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Crab Addison, Inc. v. Superior Court of Los Angeles County

December 30, 2008


ORIGINAL PROCEEDING; petition for writ of mandate. Charles Carter Lee, Judge. Denied. (Los Angeles County Super. Ct. No. BC377269).

The opinion of the court was delivered by: Jackson, J.



Petitioner Crab Addison, Inc. (CAI)*fn1 seeks a writ of mandate directing the trial court to vacate two orders granting discovery to real party in interest Roberto Martinez (Martinez). We deny the petition.


On September 7, 2007, Martinez filed his complaint as a class action, alleging causes of action for violation of the Labor Code, violation of Business and Professions Code section 17200 et seq. (Unfair Business Practices Act) and failure to provide mandated meal periods and rest breaks in violation of the Labor Code and orders of the Industrial Welfare Commission. Martinez alleged that CAI "engag[ed] in a uniform policy and systematic scheme of wage abuse against their salary paid employees in California. This scheme involved, inter alia, misclassifying the salaried restaurant employees as 'exempt' managerial/executive employees for purposes of the payment of overtime compensation when, in fact, they were 'non-exempt' non-managerial employees according to California law." CAI thus deprived its salaried employees of compensation for hours worked in excess of 40 hours per week. Additionally, CAI "denied the salaried restaurant employees mandated meal and rest breaks under California law." Martinez sought declaratory and injunctive relief, as well as restitution.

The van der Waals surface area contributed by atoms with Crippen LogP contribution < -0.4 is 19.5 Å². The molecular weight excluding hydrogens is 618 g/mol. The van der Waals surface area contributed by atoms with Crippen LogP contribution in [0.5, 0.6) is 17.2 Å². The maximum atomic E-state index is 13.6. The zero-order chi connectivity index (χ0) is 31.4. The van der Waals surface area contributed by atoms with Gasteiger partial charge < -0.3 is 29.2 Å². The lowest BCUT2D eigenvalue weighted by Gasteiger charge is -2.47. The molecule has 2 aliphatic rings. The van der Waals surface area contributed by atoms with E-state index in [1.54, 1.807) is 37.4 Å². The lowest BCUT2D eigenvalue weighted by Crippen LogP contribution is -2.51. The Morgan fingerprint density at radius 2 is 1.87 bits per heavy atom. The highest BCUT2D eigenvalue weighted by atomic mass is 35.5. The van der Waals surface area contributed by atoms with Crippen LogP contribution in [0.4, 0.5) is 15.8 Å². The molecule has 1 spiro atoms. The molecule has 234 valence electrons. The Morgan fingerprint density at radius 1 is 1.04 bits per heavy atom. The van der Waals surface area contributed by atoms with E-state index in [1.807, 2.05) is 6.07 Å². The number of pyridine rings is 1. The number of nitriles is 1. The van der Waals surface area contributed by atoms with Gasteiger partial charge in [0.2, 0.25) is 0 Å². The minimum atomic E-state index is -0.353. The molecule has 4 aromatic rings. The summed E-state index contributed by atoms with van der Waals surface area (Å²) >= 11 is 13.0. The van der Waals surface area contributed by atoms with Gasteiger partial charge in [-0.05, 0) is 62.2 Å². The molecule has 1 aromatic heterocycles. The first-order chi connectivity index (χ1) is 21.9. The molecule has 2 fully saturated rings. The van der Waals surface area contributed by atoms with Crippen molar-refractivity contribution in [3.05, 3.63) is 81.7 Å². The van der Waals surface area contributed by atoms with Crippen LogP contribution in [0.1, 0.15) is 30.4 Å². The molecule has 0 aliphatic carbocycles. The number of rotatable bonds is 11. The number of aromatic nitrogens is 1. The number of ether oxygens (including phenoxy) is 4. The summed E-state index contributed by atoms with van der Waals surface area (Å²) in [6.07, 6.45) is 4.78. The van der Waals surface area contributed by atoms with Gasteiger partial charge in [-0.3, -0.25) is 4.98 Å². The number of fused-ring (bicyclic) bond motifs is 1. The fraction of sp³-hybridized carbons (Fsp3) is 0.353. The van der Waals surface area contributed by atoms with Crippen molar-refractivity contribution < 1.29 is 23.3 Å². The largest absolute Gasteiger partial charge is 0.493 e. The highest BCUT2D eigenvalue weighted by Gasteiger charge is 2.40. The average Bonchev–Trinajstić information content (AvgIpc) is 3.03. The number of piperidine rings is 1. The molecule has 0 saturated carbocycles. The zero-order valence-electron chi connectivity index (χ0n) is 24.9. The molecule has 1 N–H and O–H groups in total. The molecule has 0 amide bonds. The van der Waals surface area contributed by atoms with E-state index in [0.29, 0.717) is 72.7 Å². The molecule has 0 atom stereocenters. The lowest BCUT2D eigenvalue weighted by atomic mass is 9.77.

About December 14, 2007, Martinez served CAI with its first set of special interrogatories. At issue here are three of these special interrogatories. Interrogatory No. 33 asks CAI to "IDENTIFY each CLASS MEMBER." "Class member" is defined as "any person who was and/or is employed in any restaurants owned, operated, and/or acquired by [CAI] in the State of California in a salaried restaurant position between September 7, 2003, and the present date." Identification of the class members includes providing their names, addresses and telephone numbers.

Interrogatory No. 34 asks that if CAI "contend[s] that this action is not appropriate for class certification then please state all facts that support [CAI's] contention." Interrogatory No. 36 asks CAI to "IDENTIFY EACH PERSON who has knowledge of the facts set forth in response to Interrogatory Number 34."

CAI filed its answer to Martinez's complaint about February 28, 2008. In addition to denying the allegations of the complaint, CAI set forth a number of affirmative defenses. Among these were allegations that the case was not appropriate for class certification.

Thereafter, about March 7, 2008, CAI objected to all three interrogatories on numerous grounds. One ground was that the interrogatories sought "confidential and private information."

Martinez filed a motion to compel further responses to his special interrogatories about March 25, 2008. This motion was based on CAI's "refusal to disclose the identities of witnesses, including the names and contact information of the putative class members." Martinez argued that this information was necessary to meeting his burden of proving class certification was appropriate, he was entitled to the information, and production of the information would not violate the witnesses' right to privacy.